# Question #11e6e

##### 1 Answer

#### Answer:

#### Explanation:

The idea here is that you can assume that the heat **lost** by the iron bar as it cools will be **equal** to the heat **gained** by the water as it warms.

#color(blue)(ul(color(black)(-q_"iron" = q_"water")))# The

minus signis used here becauseheat lostis, by definition, negative.

Your tool of choice here will be the equation

#color(blue)(ul(color(black)(q = m * c * DeltaT)))#

Here

#q# is the heat lost or gained by the substance#m# is themassof the sample#c# is thespecific heatof the substance#DeltaT# is thechange in temperature, defined as the difference between thefinal temperatureand theinitial temperatureof the sample

You should know that the specific heat of water is

#c_"water" = "1 cal g"^(-1)""^@"C"^(-1)#

If you take **final temperature** reached by the iron bar + water system, you can say that you have

For the iron bar

#q_"iron" = 45.0 color(red)(cancel(color(black)("g"))) * "0.11 cal" color(red)(cancel(color(black)("g"^(-1)))) color(red)(cancel(color(black)(""^@"C"^(-1)))) * (T_f - 100)color(red)(cancel(color(black)(""^@"C")))#

#q_"iron" = 4.95 * (T_f - 100)" cal"#

For the water

#q_"water" = 90.0 color(red)(cancel(color(black)("g"))) * "1 cal" color(red)(cancel(color(black)("g"^(-1)))) color(red)(cancel(color(black)(""^@"C"^(-1)))) * (T_f - 40)color(red)(cancel(color(black)(""^@"C")))#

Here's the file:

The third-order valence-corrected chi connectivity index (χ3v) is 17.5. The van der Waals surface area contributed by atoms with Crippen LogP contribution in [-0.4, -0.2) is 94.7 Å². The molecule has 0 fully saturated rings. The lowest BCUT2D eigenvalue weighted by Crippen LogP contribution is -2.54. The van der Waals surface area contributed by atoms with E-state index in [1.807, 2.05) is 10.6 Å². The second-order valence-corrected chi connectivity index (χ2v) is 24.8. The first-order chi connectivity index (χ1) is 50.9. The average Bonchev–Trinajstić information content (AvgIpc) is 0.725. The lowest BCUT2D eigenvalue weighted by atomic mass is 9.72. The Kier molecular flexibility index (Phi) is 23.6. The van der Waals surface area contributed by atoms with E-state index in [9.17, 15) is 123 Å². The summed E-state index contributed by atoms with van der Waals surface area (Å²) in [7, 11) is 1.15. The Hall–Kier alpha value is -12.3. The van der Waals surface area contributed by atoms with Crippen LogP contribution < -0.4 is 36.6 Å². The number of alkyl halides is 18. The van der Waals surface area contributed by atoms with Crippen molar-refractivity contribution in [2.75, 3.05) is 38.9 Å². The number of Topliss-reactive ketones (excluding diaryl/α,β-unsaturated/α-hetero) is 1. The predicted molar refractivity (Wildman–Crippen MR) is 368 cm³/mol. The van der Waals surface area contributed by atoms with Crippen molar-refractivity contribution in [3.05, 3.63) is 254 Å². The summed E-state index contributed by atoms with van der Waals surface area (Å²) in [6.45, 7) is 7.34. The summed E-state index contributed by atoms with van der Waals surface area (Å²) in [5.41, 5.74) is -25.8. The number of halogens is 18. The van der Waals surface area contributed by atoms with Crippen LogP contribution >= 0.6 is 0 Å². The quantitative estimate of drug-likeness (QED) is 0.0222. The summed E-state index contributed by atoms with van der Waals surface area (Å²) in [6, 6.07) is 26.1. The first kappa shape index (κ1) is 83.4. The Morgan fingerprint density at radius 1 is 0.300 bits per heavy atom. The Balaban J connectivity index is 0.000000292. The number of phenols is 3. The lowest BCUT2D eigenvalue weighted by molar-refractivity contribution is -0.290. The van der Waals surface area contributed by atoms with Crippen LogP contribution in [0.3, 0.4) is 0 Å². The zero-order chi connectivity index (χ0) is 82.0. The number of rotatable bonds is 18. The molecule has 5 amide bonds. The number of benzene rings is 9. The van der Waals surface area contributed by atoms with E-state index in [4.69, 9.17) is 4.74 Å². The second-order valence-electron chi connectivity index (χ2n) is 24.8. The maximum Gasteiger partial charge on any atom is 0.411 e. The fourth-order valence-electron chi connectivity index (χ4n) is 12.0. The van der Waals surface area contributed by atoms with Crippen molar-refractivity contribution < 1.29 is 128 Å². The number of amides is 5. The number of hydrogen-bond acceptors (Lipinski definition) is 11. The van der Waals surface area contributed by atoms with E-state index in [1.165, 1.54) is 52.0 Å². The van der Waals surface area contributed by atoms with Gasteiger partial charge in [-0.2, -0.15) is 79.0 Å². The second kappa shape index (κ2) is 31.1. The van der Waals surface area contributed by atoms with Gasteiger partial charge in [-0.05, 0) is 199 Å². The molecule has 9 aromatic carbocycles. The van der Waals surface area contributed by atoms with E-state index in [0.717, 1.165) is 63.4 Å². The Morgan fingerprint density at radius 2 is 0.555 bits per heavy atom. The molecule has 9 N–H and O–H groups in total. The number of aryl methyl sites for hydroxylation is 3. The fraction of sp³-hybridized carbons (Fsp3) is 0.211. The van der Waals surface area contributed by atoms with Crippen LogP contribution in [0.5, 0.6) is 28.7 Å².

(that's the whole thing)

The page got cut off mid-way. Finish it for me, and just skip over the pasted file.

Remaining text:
#q_"water" = 90.0 * (T_f - 40)" cal"#

Since the heat lost by the iron bar must be equal to heat gained by the water, you will have -- **do not** forget about the minus sign used for the heat lost by the iron bar!

#-4.95 * (T_f - 100)color(red)(cancel(color(black)("cal"))) = 90.0 * (T_f - 40)color(red)(cancel(color(black)("cal")))#

This will get you

#-4.95 * T_f + 495 = 90.0 * T_f - 3600#

#94.95 * T_f = 4095 implies T_f = 4095/94.95 = 43.13#

Therefore, you can say that the iron bar will cool to a final temperature of

#color(darkgreen)(ul(color(black)(T_f = 43^@"C")))#

I'll leave the answer rounded to two **sig figs**, but keep in mind that you only have one significant figure for the starting temperatures of the iron bar and of the water.